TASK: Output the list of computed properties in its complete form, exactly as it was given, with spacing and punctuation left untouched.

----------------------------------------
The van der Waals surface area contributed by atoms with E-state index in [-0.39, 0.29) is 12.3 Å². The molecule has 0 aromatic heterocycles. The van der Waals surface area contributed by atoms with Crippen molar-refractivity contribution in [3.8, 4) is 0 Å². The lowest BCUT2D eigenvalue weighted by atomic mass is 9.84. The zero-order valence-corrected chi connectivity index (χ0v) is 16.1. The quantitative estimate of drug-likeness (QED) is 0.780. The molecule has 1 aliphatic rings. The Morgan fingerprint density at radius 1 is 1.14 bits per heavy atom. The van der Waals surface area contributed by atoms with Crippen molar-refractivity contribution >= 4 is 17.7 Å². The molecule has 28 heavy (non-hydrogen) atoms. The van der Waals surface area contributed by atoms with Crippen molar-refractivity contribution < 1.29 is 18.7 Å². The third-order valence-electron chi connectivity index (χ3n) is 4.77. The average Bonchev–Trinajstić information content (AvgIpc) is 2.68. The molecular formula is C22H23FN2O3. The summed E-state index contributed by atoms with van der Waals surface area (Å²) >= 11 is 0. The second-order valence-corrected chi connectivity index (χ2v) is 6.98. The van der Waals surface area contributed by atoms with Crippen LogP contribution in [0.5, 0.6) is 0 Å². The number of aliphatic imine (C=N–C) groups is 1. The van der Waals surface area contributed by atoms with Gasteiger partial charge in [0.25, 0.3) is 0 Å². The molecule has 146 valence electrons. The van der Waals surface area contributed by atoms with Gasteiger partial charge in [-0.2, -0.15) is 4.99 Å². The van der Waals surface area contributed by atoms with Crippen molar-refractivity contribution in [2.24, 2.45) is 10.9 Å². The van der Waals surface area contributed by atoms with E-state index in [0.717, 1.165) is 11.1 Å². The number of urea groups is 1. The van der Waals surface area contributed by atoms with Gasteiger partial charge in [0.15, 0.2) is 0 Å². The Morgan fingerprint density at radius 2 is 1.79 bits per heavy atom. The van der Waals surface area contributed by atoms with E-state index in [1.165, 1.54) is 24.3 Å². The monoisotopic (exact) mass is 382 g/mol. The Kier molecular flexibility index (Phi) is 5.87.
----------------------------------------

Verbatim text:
The van der Waals surface area contributed by atoms with E-state index in [-0.39, 0.29) is 12.3 Å². The molecule has 0 aromatic heterocycles. The van der Waals surface area contributed by atoms with Crippen molar-refractivity contribution in [3.8, 4) is 0 Å². The lowest BCUT2D eigenvalue weighted by atomic mass is 9.84. The zero-order valence-corrected chi connectivity index (χ0v) is 16.1. The quantitative estimate of drug-likeness (QED) is 0.780. The molecule has 1 aliphatic rings. The Morgan fingerprint density at radius 1 is 1.14 bits per heavy atom. The van der Waals surface area contributed by atoms with Crippen molar-refractivity contribution >= 4 is 17.7 Å². The molecule has 28 heavy (non-hydrogen) atoms. The van der Waals surface area contributed by atoms with Crippen molar-refractivity contribution < 1.29 is 18.7 Å². The third-order valence-electron chi connectivity index (χ3n) is 4.77. The average Bonchev–Trinajstić information content (AvgIpc) is 2.68. The molecular formula is C22H23FN2O3. The summed E-state index contributed by atoms with van der Waals surface area (Å²) >= 11 is 0. The second-order valence-corrected chi connectivity index (χ2v) is 6.98. The van der Waals surface area contributed by atoms with Crippen LogP contribution in [0.5, 0.6) is 0 Å². The number of aliphatic imine (C=N–C) groups is 1. The van der Waals surface area contributed by atoms with Gasteiger partial charge in [0.25, 0.3) is 0 Å². The molecule has 146 valence electrons. The van der Waals surface area contributed by atoms with Gasteiger partial charge in [-0.2, -0.15) is 4.99 Å². The van der Waals surface area contributed by atoms with Crippen molar-refractivity contribution in [2.24, 2.45) is 10.9 Å². The van der Waals surface area contributed by atoms with E-state index in [0.717, 1.165) is 11.1 Å². The number of urea groups is 1. The van der Waals surface area contributed by atoms with Gasteiger partial charge in [0.15, 0.2) is 0 Å². The Morgan fingerprint density at radius 2 is 1.79 bits per heavy atom. The van der Waals surface area contributed by atoms with E-state index in [1.165, 1.54) is 24.3 Å². The monoisotopic (exact) mass is 382 g/mol. The Kier molecular flexibility index (Phi) is 5.87.